Old world ways

Of the first steps the brothers took in the early 1990s, Bob says, “They started with pasta as the first product, and the key for that was, they went to a pasta factory that had been making [it] for a century but they [the pasta makers] were, at that point, making stuff in more modern ways. So the boys asked them to produce the pasta, for example, with the [old, traditional] bronze dies.” Literally finding the retired, discarded bronze relics in the basement of the factory, management at the pasta factory was resistant but they cleaned the dies and put them back to work making pasta. Downgrading from state-of-the-art Teflon dies designed for faster production and mass efficiency was a hard sell, but eventually all were swayed to believe that this was not only possible but that there was indeed a market for this slower, more traditional product.

Of the bronze dies, Bob says, “[They] create a rougher surface and the sauce clings to the pasta and has a nicer mouth feel. It [bronze dies] just makes pasta the way pasta originally was.” There are other “old world ways” employed by the bionaturae brothers. Bob says, “They made sure that the pasta would be properly dried, not in hot temperatures like most pastas are [today], but at room temperature, for up to 48 hours. The drying of the pasta like that means the wheat is more naturally preserved in terms of its color, flavor, nutrition, the texture of the pasta.” It is this attention to detail, as it is for all of their other products, that guides their decisions in making a truly more wholesome product.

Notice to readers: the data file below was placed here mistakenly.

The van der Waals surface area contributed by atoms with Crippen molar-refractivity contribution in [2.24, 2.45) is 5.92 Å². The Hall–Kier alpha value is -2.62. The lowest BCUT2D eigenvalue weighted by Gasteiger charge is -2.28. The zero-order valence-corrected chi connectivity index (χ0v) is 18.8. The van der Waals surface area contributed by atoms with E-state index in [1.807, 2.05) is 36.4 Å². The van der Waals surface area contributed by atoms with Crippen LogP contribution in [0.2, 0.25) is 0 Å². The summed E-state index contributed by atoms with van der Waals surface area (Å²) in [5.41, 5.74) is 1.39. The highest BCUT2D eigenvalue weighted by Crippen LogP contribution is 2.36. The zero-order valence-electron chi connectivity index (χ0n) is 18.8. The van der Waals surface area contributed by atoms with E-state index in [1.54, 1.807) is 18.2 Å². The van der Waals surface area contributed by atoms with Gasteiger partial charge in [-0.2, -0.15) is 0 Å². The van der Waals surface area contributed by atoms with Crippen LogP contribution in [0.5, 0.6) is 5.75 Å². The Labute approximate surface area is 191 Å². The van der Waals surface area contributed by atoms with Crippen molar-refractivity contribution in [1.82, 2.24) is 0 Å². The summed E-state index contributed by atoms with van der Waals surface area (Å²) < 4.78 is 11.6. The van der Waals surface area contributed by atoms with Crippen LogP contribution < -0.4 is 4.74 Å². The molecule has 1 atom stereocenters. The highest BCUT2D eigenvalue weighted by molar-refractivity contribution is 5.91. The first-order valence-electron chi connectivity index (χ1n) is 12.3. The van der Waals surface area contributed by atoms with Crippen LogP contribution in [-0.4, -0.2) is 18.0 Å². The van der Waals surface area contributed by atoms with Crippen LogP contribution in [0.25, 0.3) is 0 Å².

Likewise, early in the company’s history, the brothers began experimenting with the family’s antique copper kettles to recreate family marmalade recipes from heirloom pears, apricots, and berries from the area. In recognition of their commitment to these old world foods and methods, the company continues to use the antique kettles and openly vows that the kettles and the practices “will be cherished forever.”

Reconciling a long lost love